Refugees in Europe: The Anatomy of a Global Crisis
What we are seeing in Europe is a consequence of the destabilization of the Middle East by the West that in turn has led to an acute destabilization of the West through the influx of refugees from the Middle East. The Second Iraq War, led by the United States, was a clear breach of international law, involving the so-called “coalition of the willing” and numbering some 43 countries, including a large contingent from Europe. The war and its consequences has set the Middle East aflame. European countries such as Bulgaria, Hungary, Poland or the Czech Republic seem to have forgotten their involvement in the Iraq war because today it is precisely these countries that have refused to accept refugees and are making their borders impassable for them.
Europe is not an innocent bystander to the humanitarian catastrophe unfolding before its eyes. A look at European foreign policy over the past 20 years suffices to recognize that refugee assistance is not a question of generosity but the European obligation to acknowledge its involvement in the origins of the refugee crisis.
The current mass exodus from Iraq, Afghanistan, Syria and the Maghreb countries did not occur ex nihilo. On the contrary, it is the result of a process of impoverishment of the Middle East and North Africa that began more than 20 years ago, the starting point of which was paradoxically the creation of institutions of global development and international financial aid. With the end of the Cold War and the collapse of the Soviet Union, neo-liberalism boomed and all alternatives to growth-oriented capitalism were declared failures.
Captives to this ideology, the World Bank and the International Monetary Fund required debtor countries in the developing world such as Sudan, Somalia and the Republic of Central Africa to institute structural reforms, including the privatization of the agricultural sector and public companies, which were inadequate and crippled these countries long-term domestic productivity. Once developing nations, these countries became failed states.
The fact that approximately a billion people were condemned to abject poverty — which no one seemed to take notice of — couldn’t fail to have consequences. Brutal civil wars like the protracted civil war in the failed state of Sudan or the war in the failed state of Afghanistan or the terror networks in Iran have for decades provided an ideal basis for recruiting new members; war has robbed these people of any prospect of a decent life. Terror organizations such as Al-Qaida or ISIS offer those who have nothing a perspective—even if it is one based solely on retribution.
This was suddenly apparent and painfully visible in the attacks on the World Trade Center on September 11, 2001.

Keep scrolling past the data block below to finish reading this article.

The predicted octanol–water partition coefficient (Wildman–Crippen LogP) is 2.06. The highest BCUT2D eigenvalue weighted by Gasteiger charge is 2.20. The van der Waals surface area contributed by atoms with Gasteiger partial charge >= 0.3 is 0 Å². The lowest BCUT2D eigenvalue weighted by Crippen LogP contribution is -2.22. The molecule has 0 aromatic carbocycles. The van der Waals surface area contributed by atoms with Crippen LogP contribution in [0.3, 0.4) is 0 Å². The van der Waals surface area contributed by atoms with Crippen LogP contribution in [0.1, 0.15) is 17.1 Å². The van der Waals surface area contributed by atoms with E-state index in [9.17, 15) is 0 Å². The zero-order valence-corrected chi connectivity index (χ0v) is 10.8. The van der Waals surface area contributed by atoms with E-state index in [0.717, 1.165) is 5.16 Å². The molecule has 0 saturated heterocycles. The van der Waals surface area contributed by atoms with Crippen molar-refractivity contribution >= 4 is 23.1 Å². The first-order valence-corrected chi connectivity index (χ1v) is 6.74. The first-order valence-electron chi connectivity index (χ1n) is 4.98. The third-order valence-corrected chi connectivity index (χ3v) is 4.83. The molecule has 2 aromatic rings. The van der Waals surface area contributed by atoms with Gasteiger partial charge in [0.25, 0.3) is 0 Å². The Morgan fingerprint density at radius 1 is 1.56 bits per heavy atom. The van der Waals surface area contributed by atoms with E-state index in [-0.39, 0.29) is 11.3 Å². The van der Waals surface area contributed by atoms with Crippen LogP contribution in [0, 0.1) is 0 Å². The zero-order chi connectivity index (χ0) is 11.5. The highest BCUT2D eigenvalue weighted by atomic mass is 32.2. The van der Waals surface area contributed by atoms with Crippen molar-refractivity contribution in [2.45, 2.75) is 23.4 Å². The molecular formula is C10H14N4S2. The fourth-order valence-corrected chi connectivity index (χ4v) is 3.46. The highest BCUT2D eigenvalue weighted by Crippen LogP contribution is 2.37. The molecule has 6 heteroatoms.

In the Photo: Residents at a Syrian refugee camp in the Beqaa Valley of eastern Lebanon prepare to greet Secretary-General Ban Ki-moon during his visit. Photo Credit: UN Photo/Mark Garten
Interference in the sovereignty of marginalized states through military intervention or targeted financing of violent conflicts resulted in a hatred of the West that expressed itself in the direct attack against a landmark of capitalism in the heart of the greatest power of the western world, with all its symbolic significance. Questions of the origin of this hatred were drowned out by calls for retaliation that couldn’t have been shriller.
The deep blow to American pride had to be met, in accord with the logic of a military power, with a demonstration of absolute force, which resulted in global war on terrorism. In Afghanistan, this meant a large-scale military action under the leadership of the Americans, who propagated this as the only possible safeguard for the western world to protect itself from terror against a largely invisible and hard to localize enemy in Hindu Kush. But the “war on terror” was less a safeguarding, as it was a face-saving measure; the western world, despite its military strength, had to accept that it appeared defenseless against an enemy that operated outside the classical rules of military engagement. Instead of facing an opposing army, it was confronted with loosely connected terror cells, which were united more by ideology than by organizational structures.
The fact that Osama Bin Laden was shot years later by U.S. Special Forces in Pakistan rather than in Afghanistan shows that wide-scale war is not an effective means to combat terrorism. After having already had its infrastructure destroyed by the Russians, the war in Afghanistan again laid the country in ruins. The American-led “war on terror” with its high profile media campaign resulted neither in an end to the war on terrorism nor to a positive development of Afghanistan, which could only have been brought about by social, economic and political empowerment.